Does Stress Make You Fat (Continued)
Stress...fat...an endless cycle? It may be a classic catch-22, but how do we put the kibosh on the whole thing? (continued)
The researchers then experimented with blocking these specific fat-cell receptors or removing this receptor's gene from the abdominal fat cells. When they did this, the stressed mice on high-fat, high-sugar diets did not become obese. In addition to not getting as fat, they also did not suffer the metabolic changes linked to stress and diet, including glucose intolerance (prediabetes, diabetes, metabolic syndrome, etc.) and fatty liver — an accumulation of fat in the liver that is often associated with obesity and diabetes. The lead author of the published report called the effect of breaking this chain of molecular events "remarkable."
While the researchers talked about the ways in which these findings can be used by pharmaceutical companies to create drugs that interfere with these receptors, thereby reducing fat cells, it might be wiser to simply put some extra time and energy into addressing our culture's stress epidemic. We're always on the lookout for that magic pill that will mean we don't have to do the heavy lifting — that is, we won't have to change our unhealthy ways. Change is hard, but change can be good.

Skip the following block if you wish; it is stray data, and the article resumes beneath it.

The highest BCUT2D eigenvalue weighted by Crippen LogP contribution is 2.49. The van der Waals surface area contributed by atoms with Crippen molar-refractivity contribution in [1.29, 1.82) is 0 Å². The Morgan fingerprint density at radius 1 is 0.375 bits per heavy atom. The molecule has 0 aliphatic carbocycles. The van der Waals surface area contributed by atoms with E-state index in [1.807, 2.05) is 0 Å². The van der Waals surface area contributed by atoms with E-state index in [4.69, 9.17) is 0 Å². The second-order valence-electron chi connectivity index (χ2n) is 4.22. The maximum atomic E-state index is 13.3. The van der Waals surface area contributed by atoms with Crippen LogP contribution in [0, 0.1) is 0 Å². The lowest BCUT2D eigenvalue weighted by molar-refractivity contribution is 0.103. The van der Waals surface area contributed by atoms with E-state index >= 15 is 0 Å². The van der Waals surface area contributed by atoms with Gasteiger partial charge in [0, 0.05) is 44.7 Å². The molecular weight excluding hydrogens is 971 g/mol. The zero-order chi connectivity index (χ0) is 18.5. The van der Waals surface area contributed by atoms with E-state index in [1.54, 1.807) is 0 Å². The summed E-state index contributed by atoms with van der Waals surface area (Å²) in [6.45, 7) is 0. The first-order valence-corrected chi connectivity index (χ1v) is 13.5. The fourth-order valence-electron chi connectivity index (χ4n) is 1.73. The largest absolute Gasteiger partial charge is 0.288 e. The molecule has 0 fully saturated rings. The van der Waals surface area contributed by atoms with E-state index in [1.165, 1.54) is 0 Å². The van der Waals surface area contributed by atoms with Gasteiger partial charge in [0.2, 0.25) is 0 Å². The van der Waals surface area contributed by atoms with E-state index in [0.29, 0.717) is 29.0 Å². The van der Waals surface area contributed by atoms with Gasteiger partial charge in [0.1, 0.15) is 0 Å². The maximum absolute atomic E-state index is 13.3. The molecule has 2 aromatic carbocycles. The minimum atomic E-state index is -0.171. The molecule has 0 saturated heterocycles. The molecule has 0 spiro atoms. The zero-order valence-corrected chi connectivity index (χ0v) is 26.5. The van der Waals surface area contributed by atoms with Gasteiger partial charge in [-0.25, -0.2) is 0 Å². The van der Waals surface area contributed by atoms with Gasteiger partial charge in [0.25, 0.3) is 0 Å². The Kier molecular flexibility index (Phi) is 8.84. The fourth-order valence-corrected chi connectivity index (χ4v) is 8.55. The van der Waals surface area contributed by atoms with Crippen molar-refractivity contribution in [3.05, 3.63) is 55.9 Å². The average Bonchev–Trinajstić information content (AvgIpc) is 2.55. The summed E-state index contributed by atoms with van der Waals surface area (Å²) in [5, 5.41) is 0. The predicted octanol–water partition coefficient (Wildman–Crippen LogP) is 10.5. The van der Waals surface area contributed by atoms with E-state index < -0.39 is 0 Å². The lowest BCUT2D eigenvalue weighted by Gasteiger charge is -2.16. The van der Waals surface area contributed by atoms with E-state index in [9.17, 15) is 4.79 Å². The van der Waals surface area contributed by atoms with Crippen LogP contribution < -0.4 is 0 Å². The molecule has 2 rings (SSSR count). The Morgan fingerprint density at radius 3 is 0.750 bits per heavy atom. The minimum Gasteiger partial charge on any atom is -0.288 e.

What are the best ways to manage and relieve stress? You've no doubt seen countless articles on relaxation techniques, exercise, yoga, and the like. Stress relief is big business in our stressed-out country, so you can find books, videos, websites, gadgets, and services galore that claim to melt away stress and anxiety. But what really works? Scientists want the answer to that question and have begun to study in earnest methods for relieving stress.
Garlic Lemon Chicken Tilapia with Cilantro Butter Summer Apple Mint Salad Pink Grapefruit Sorbet Iced Cafe Vanilla Potato Leek Soup Smashed Potatoes with Garlic Mahi Mahi Skewers with Spicy Peanut Sauce Creole Skillet Stew Summer Squash and Zucchini
As I mentioned in an earlier post, one of the benefits that made it cost-effective for me to go with the real healthcare (HSA) plan rather than the phony (HRA) plan is that my company is now covering "preventative" medicines at $0 copay. The formulary for these, as stated by CVS/Caremark (my pharmacy benefits provider), covers all test strips, lancets, and control solutions. I dutifully get my doctor to write up prescriptions for all of my testing needs, submit...